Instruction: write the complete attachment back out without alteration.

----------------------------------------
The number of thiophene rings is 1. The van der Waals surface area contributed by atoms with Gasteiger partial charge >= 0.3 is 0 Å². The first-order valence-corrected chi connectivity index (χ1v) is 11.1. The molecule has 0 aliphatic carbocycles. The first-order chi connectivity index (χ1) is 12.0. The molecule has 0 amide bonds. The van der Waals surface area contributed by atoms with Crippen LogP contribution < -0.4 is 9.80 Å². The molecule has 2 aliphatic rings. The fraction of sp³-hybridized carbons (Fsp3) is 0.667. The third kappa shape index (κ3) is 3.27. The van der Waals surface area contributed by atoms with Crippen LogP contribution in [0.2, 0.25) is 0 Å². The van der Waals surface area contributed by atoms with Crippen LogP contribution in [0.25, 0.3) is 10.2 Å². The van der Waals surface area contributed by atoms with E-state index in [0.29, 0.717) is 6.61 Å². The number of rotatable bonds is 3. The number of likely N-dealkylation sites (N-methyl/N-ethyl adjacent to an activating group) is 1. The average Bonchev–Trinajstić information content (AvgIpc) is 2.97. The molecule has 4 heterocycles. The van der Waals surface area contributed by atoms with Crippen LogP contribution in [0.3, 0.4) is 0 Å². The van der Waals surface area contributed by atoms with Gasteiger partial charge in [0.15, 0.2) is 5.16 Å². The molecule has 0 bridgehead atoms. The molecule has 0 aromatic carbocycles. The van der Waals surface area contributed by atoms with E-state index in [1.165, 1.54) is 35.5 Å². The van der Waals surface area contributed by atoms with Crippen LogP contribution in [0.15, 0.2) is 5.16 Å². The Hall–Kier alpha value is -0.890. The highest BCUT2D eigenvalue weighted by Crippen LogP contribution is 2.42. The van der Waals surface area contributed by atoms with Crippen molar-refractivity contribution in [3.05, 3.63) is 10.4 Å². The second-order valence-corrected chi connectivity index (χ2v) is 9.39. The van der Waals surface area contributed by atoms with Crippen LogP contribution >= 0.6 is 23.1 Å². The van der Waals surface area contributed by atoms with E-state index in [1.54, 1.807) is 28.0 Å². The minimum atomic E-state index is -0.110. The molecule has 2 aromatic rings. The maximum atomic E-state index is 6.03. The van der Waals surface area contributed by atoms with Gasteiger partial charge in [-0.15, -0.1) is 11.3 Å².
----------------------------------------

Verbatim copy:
The number of thiophene rings is 1. The van der Waals surface area contributed by atoms with Gasteiger partial charge >= 0.3 is 0 Å². The first-order valence-corrected chi connectivity index (χ1v) is 11.1. The molecule has 0 aliphatic carbocycles. The first-order chi connectivity index (χ1) is 12.0. The molecule has 0 amide bonds. The van der Waals surface area contributed by atoms with Crippen LogP contribution < -0.4 is 9.80 Å². The molecule has 2 aliphatic rings. The fraction of sp³-hybridized carbons (Fsp3) is 0.667. The third kappa shape index (κ3) is 3.27. The van der Waals surface area contributed by atoms with Crippen LogP contribution in [0.2, 0.25) is 0 Å². The van der Waals surface area contributed by atoms with Crippen LogP contribution in [0.25, 0.3) is 10.2 Å². The van der Waals surface area contributed by atoms with E-state index in [0.29, 0.717) is 6.61 Å². The number of rotatable bonds is 3. The number of likely N-dealkylation sites (N-methyl/N-ethyl adjacent to an activating group) is 1. The average Bonchev–Trinajstić information content (AvgIpc) is 2.97. The molecule has 4 heterocycles. The van der Waals surface area contributed by atoms with Crippen LogP contribution in [0.3, 0.4) is 0 Å². The van der Waals surface area contributed by atoms with Gasteiger partial charge in [0.15, 0.2) is 5.16 Å². The molecule has 0 bridgehead atoms. The molecule has 0 aromatic carbocycles. The van der Waals surface area contributed by atoms with E-state index in [1.165, 1.54) is 35.5 Å². The van der Waals surface area contributed by atoms with Crippen LogP contribution in [0.15, 0.2) is 5.16 Å². The Hall–Kier alpha value is -0.890. The highest BCUT2D eigenvalue weighted by Crippen LogP contribution is 2.42. The van der Waals surface area contributed by atoms with Crippen molar-refractivity contribution in [3.05, 3.63) is 10.4 Å². The second-order valence-corrected chi connectivity index (χ2v) is 9.39. The van der Waals surface area contributed by atoms with Crippen LogP contribution >= 0.6 is 23.1 Å². The van der Waals surface area contributed by atoms with E-state index in [1.54, 1.807) is 28.0 Å². The minimum atomic E-state index is -0.110. The molecule has 2 aromatic rings. The maximum atomic E-state index is 6.03. The van der Waals surface area contributed by atoms with Gasteiger partial charge in [-0.15, -0.1) is 11.3 Å².